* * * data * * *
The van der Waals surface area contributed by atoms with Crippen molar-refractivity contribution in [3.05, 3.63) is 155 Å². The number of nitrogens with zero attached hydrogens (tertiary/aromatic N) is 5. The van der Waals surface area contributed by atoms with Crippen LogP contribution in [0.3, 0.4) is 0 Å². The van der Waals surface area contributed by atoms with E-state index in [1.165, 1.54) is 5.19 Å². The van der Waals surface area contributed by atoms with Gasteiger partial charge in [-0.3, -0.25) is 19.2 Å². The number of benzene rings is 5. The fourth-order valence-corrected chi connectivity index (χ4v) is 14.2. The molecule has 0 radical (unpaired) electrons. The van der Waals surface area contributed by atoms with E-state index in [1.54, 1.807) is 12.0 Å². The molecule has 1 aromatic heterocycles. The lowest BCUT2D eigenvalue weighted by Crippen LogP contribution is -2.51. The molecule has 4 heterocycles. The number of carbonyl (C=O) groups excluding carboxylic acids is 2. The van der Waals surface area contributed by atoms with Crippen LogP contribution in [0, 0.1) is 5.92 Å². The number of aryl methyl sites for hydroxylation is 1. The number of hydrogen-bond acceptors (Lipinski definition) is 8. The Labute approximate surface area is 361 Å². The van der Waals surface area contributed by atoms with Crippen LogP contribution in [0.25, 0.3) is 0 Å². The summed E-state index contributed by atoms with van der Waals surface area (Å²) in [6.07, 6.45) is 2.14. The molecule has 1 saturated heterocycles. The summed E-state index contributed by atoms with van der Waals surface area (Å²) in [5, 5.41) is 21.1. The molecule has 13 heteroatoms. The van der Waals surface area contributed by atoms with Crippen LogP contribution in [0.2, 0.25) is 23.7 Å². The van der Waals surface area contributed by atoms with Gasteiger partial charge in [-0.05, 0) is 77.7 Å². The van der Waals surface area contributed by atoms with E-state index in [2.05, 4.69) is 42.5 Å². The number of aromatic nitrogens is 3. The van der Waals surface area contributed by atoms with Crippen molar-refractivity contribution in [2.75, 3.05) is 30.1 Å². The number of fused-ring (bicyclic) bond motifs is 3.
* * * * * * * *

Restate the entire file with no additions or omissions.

The van der Waals surface area contributed by atoms with Crippen molar-refractivity contribution in [3.05, 3.63) is 155 Å². The number of nitrogens with zero attached hydrogens (tertiary/aromatic N) is 5. The van der Waals surface area contributed by atoms with Crippen LogP contribution in [0.3, 0.4) is 0 Å². The van der Waals surface area contributed by atoms with E-state index in [1.165, 1.54) is 5.19 Å². The van der Waals surface area contributed by atoms with Gasteiger partial charge in [-0.3, -0.25) is 19.2 Å². The number of benzene rings is 5. The fourth-order valence-corrected chi connectivity index (χ4v) is 14.2. The molecule has 0 radical (unpaired) electrons. The van der Waals surface area contributed by atoms with E-state index in [1.54, 1.807) is 12.0 Å². The molecule has 1 aromatic heterocycles. The lowest BCUT2D eigenvalue weighted by Crippen LogP contribution is -2.51. The molecule has 4 heterocycles. The number of carbonyl (C=O) groups excluding carboxylic acids is 2. The van der Waals surface area contributed by atoms with Crippen LogP contribution in [0, 0.1) is 5.92 Å². The number of aryl methyl sites for hydroxylation is 1. The number of hydrogen-bond acceptors (Lipinski definition) is 8. The Labute approximate surface area is 361 Å². The van der Waals surface area contributed by atoms with Crippen LogP contribution in [0.25, 0.3) is 0 Å². The summed E-state index contributed by atoms with van der Waals surface area (Å²) in [6.07, 6.45) is 2.14. The molecule has 1 saturated heterocycles. The summed E-state index contributed by atoms with van der Waals surface area (Å²) in [5, 5.41) is 21.1. The molecule has 13 heteroatoms. The van der Waals surface area contributed by atoms with Crippen LogP contribution in [0.2, 0.25) is 23.7 Å². The van der Waals surface area contributed by atoms with Gasteiger partial charge in [-0.05, 0) is 77.7 Å². The van der Waals surface area contributed by atoms with E-state index in [2.05, 4.69) is 42.5 Å². The number of aromatic nitrogens is 3. The van der Waals surface area contributed by atoms with Crippen molar-refractivity contribution in [2.75, 3.05) is 30.1 Å². The number of fused-ring (bicyclic) bond motifs is 3.